Good enough. Let’s move on!
In new employee orientation at my workplace we play this video with alarming statistics of what could go wrong when 99.9% is “good enough.” Newspapers are missing front pages, shoes are shipped in mismatched pairs, newborns go home from the hospital with the wrong parents, planes crash…you know, fun uplifting stuff. We ask the new employees their opinion and of course they say, no, 99.9% is not acceptable. I work for a healthcare organization, so understandably excellence, use of best practices, and an aim for zero mistakes has a heightened sense of urgency.
(This is the part where I lean in conspiratorially)
…Caring for hospital patients and landing planes aside…Don’t you think there are times when good enough is good enough? Right now you want to say, “No, that’s not true! We should always strive for perfection! We have to always try our absolute best!” But I also know you’re fighting the urge to admit that I’m right…just a little bit, at least in certain circumstances. Ladies and gentlemen, I now take the role of the little devil on your shoulder and will present my argument for why complacency is sometimes the best approach, or why good enough is indeed, good enough.
There are times in taekwondo class that I do revel in the mechanical minutiae and the persistent pursuit of perfection, most often in forms. Forms are my moving meditation and give me the chance to really immerse myself into my practice. Whenever I’m leading a group of students through their form I encourage them to try just one little thing differently the next time they do it. That staves off the boredom that can accompany repetition (I remember those seemingly endless form practices as a child). Compared to fast-paced sparring, practicing forms is a downright luxurious, dare I say decadent (and delicious) deep dive into technique.
And then there’s sparring. I don’t have time to worry about the minutiae during a fight. Hopefully all my training outside of sparring have programmed certain skills, minutiae and all, into my body so it reacts subconsciously anyway. I try my best in each fight, but I don’t necessarily do my best. I’m okay with that. As long as I’m defending myself effectively (for the most part), getting in a few good hits on my opponent (for the most part), and most importantly having fun, that’s good enough for me.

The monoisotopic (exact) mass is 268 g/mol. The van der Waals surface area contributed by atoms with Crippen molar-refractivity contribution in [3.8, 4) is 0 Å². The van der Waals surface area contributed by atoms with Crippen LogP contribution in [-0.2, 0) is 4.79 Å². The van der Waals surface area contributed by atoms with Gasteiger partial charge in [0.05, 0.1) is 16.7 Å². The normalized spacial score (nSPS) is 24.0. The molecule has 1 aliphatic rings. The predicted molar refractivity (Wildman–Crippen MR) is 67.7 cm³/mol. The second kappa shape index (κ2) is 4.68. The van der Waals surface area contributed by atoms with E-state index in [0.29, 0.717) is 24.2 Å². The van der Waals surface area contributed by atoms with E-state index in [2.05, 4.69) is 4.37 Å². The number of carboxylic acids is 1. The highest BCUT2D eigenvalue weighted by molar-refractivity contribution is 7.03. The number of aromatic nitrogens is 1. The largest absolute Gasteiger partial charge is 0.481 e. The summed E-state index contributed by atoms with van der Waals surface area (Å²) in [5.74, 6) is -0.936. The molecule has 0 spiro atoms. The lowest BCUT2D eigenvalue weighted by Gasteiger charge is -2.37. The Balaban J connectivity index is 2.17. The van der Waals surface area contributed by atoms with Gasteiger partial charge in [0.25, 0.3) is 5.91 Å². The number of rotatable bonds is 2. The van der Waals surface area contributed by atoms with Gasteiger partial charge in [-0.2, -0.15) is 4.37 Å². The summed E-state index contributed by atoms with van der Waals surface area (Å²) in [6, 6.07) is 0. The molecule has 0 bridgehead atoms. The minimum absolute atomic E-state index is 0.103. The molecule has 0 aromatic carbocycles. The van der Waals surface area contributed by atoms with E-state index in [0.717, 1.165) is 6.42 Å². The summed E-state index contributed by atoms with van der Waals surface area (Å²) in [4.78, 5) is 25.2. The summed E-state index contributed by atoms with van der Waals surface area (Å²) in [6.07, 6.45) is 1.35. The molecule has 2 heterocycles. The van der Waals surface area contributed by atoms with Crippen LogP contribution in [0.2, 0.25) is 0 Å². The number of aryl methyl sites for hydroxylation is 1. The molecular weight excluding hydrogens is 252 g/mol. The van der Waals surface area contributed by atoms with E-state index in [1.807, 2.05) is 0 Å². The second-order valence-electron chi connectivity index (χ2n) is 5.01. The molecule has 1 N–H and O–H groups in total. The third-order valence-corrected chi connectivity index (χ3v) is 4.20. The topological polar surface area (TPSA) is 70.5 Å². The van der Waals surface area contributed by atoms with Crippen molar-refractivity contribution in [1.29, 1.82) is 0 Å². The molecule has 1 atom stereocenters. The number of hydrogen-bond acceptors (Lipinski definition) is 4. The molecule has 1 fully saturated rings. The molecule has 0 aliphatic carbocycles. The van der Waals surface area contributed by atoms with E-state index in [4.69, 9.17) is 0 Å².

And then there’s jump spin kick…and 360 roundhouse (tornado kick)…and 540 spin kick….yeah, y’all gettin’ good enough from me and that’s it. I’d like to think a sign of maturity is not only a healthy awareness of one’s strengths but also of one’s limitations. I’m petite, pushing forty years old, and have a messed up back, hips, and right hamstring. I push myself hard during workouts, but I’m also well aware of my physical limitations. With these types of complicated airborne kicks I just think, “F-ck it,” do my best, and put my energy into activities I can master with both feet on the ground. The kids can jump all they want, and I enjoy watching them fly around in the air. I’d rather play with knives, hand strikes, our hapkido-inspired self-defense techniques, and my trusty forms. Good enough for me.
The question is, “What’s the best use of my energy and my time?”
I naturally do better and more effortlessly reach that 100% of excellence when I’m doing something I enjoy, I feel confident, and I’m being creative. I can get that 100% with things that are more difficult or less enjoyable if I approach things piece by piece, rather than take on the entire burden at once. And sometimes I just call it good enough and move on.
Sometimes it’s okay to accept “good enough.” When time is limited or resources or limited (or capabilities are limited), it’s perfectly fine to give your best version of good enough and move on. That’s a smarter and healthier approach than running yourself into the ground trying to do something that for you is too frustrating, too difficult to be worth the trouble, or infringes on more important priorities. If you’re running in circles, trapped in analysis paralysis, going down a rabbit hole, or in the throes of any other metaphor I see way too often in the corporate world all in the pursuit of absolute perfection I suggest you stop wasting your time, stop stressing yourself out, and accept “good enough.”
Perhaps there’s a fine line between giving your all and picking and choosing your battles. One of my coaching clients compares his approach to his career development and his work as hospital leader to how he approaches woodworking, his favorite hobby.
“I want to make sure I get the measurement just right before I put the pieces together,” he told me. “If you’re careless and you cut a piece too short then it’s too late. You can’t put the piece of wood back together.” I suppose that’s true for major decisions about his career or choices he must make that would have a major impact on employees and patients….but there are other times when you can just slap shit together and call it done.
Complacency, at least in the context of this article, is not giving up. Perhaps a better word would be “Contentment.” You do what you can, and at the same time you also let go and accept what is.
And that’s good enough for me.